By Eric Schweibenz
On July 27, 2011 ALJ Luckern issued public versions of three orders denying motions for summary determination in Certain Integrated Circuits, Chipsets, and Products Containing Same Including Televisions, Media Players, and Cameras (Inv. No. 337-TA-709). 

Order No. 21 (dated October 13, 2010) denied Respondents’ Panasonic Corporation, Panasonic Corporation of North America, Victor Company of Japan Limited, JVC Americas Corp., Best Buy.com, LLC, Best Buy Purchasing, LLC, Best Buy Stores, L.P., B & H Foto & Electronics Corp., Buy.com Inc., Liberty Media Corporation, QVC, Crutchfield Corporation, Wal-Mart Stores, Inc., and Computer Nerds International (collectively, the “Respondents’) motion for summary determination that Complainant Freescale Semiconductor, Inc. (“Freescale”) had failed to satisfy the technical prong of the domestic industry requirement with respect to U.S. Patent No. 7,199,306.  The Commission Investigative Staff (“OUII”) opposed the motion.

According to the Order, ALJ Luckern found that, based on the record and the fact that all reasonable inferences are to be drawn in Freescale’s favor, the Respondents did not meet their burden of establishing failure to satisfy the technical prong.

Order No. 22 (dated October 15, 2010) denied Freescale’s motion for summary determination of infringement of claim 1 of U.S. Patent No. 5,715,014 by the Respondents. 

In support of their opposition, Respondents argued, in part, that there are clearly issues of factual dispute and Freescale failed to construe the claim.  OUII opposed the motion because Freescale conducted an infringement analysis without a proper construction of the claim which would allow Respondents the opportunity to come forward with disputed material facts.  OUII further opposed the motion as it was filed before expert discovery had been taken which deprived the ALJ of beneficial expert opinions.  ALJ Luckern denied the motion based on the existence of disputed facts which were brought to light in Respondents’ response to Freescale’s statement of allegedly undisputed facts filed in support of its motion.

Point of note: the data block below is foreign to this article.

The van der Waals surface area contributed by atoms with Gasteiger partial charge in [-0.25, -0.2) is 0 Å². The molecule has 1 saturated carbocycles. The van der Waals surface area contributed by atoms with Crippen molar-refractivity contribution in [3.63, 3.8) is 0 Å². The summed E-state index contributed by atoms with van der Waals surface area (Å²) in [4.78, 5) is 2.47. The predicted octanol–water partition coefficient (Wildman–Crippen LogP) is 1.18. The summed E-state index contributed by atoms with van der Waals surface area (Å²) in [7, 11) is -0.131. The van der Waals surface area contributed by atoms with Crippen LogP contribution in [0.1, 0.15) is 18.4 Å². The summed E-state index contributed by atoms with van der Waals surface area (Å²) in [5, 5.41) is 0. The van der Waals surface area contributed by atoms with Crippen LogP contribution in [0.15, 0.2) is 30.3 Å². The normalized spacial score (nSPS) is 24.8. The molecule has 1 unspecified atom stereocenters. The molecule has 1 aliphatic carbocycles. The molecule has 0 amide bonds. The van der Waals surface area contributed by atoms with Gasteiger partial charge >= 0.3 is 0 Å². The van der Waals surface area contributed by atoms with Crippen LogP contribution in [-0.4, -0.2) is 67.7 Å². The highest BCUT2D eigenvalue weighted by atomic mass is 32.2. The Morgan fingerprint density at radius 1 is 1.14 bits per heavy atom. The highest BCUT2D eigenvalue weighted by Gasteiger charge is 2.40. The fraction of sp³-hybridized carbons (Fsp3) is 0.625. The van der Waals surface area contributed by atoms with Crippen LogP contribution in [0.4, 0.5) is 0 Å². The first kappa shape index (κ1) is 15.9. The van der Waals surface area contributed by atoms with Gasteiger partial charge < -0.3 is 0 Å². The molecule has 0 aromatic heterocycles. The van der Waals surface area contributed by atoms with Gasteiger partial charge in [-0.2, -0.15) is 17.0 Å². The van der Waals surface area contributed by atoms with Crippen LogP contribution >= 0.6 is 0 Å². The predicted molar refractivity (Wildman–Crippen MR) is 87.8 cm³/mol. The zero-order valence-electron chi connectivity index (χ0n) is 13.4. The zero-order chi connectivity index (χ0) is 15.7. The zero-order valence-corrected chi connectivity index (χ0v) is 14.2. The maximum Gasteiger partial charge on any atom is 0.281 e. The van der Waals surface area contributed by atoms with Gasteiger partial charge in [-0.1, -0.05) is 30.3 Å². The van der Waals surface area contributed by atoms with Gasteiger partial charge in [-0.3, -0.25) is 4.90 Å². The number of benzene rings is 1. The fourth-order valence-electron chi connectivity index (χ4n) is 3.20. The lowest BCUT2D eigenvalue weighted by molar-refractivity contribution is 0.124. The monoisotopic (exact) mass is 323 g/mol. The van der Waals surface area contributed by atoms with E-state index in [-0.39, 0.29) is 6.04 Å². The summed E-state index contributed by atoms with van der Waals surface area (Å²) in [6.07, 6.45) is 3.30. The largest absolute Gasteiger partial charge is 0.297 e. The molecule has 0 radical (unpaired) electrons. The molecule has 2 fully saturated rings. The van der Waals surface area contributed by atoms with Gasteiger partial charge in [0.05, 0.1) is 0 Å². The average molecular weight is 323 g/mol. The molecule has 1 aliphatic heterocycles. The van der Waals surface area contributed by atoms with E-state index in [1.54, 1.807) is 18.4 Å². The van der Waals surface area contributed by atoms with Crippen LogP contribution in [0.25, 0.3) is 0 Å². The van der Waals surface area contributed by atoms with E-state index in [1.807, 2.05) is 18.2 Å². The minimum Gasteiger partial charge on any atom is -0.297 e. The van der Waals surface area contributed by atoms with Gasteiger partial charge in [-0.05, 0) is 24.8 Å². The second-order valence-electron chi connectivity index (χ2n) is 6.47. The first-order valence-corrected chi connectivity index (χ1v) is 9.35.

Order No. 23 (dated October 19, 2010) denied Freescale’s motion for summary determination of infringement of claims 1 and 2 of the ‘306 patent by the Respondents.

Respondents argued, among other things, that Freescale could not meet its burden of showing no triable issue of fact and had failed to provide a claim construction.  OUII did not respond to the motion.  ALJ Luckern held that Freescale’s failure to construe claim terms was fatal to its motion.